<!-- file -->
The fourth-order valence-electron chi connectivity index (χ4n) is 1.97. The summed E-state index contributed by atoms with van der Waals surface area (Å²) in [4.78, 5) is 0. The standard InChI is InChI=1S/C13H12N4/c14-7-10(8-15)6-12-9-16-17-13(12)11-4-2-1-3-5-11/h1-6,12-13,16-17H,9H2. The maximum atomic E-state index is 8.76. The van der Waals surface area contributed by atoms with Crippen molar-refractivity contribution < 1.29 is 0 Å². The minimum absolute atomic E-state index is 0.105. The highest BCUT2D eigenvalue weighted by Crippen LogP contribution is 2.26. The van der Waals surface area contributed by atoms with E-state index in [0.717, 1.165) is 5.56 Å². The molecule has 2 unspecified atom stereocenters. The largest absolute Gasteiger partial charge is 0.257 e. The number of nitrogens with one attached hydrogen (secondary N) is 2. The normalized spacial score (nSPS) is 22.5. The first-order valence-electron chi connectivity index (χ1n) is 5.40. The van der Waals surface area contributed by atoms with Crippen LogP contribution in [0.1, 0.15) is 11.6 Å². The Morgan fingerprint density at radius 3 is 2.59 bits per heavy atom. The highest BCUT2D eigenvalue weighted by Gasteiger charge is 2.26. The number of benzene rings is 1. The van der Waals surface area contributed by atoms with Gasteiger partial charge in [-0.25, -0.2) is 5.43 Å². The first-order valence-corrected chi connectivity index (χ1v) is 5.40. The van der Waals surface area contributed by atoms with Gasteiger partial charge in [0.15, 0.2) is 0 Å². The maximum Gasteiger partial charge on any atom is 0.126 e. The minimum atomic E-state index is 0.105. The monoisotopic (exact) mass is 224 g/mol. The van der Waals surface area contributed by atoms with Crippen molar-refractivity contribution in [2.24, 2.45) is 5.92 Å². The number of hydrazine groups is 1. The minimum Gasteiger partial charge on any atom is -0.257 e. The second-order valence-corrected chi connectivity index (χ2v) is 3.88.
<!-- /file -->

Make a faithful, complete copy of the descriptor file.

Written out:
The fourth-order valence-electron chi connectivity index (χ4n) is 1.97. The summed E-state index contributed by atoms with van der Waals surface area (Å²) in [4.78, 5) is 0. The standard InChI is InChI=1S/C13H12N4/c14-7-10(8-15)6-12-9-16-17-13(12)11-4-2-1-3-5-11/h1-6,12-13,16-17H,9H2. The maximum atomic E-state index is 8.76. The van der Waals surface area contributed by atoms with Crippen molar-refractivity contribution < 1.29 is 0 Å². The minimum absolute atomic E-state index is 0.105. The highest BCUT2D eigenvalue weighted by Crippen LogP contribution is 2.26. The van der Waals surface area contributed by atoms with E-state index in [0.717, 1.165) is 5.56 Å². The molecule has 2 unspecified atom stereocenters. The largest absolute Gasteiger partial charge is 0.257 e. The number of nitrogens with one attached hydrogen (secondary N) is 2. The normalized spacial score (nSPS) is 22.5. The first-order valence-electron chi connectivity index (χ1n) is 5.40. The van der Waals surface area contributed by atoms with Crippen LogP contribution in [0.1, 0.15) is 11.6 Å². The Morgan fingerprint density at radius 3 is 2.59 bits per heavy atom. The highest BCUT2D eigenvalue weighted by Gasteiger charge is 2.26. The number of benzene rings is 1. The van der Waals surface area contributed by atoms with Gasteiger partial charge in [-0.25, -0.2) is 5.43 Å². The first-order valence-corrected chi connectivity index (χ1v) is 5.40. The van der Waals surface area contributed by atoms with Gasteiger partial charge in [0.15, 0.2) is 0 Å². The maximum Gasteiger partial charge on any atom is 0.126 e. The minimum atomic E-state index is 0.105. The monoisotopic (exact) mass is 224 g/mol. The van der Waals surface area contributed by atoms with Crippen molar-refractivity contribution in [2.24, 2.45) is 5.92 Å². The number of hydrazine groups is 1. The minimum Gasteiger partial charge on any atom is -0.257 e. The second-order valence-corrected chi connectivity index (χ2v) is 3.88.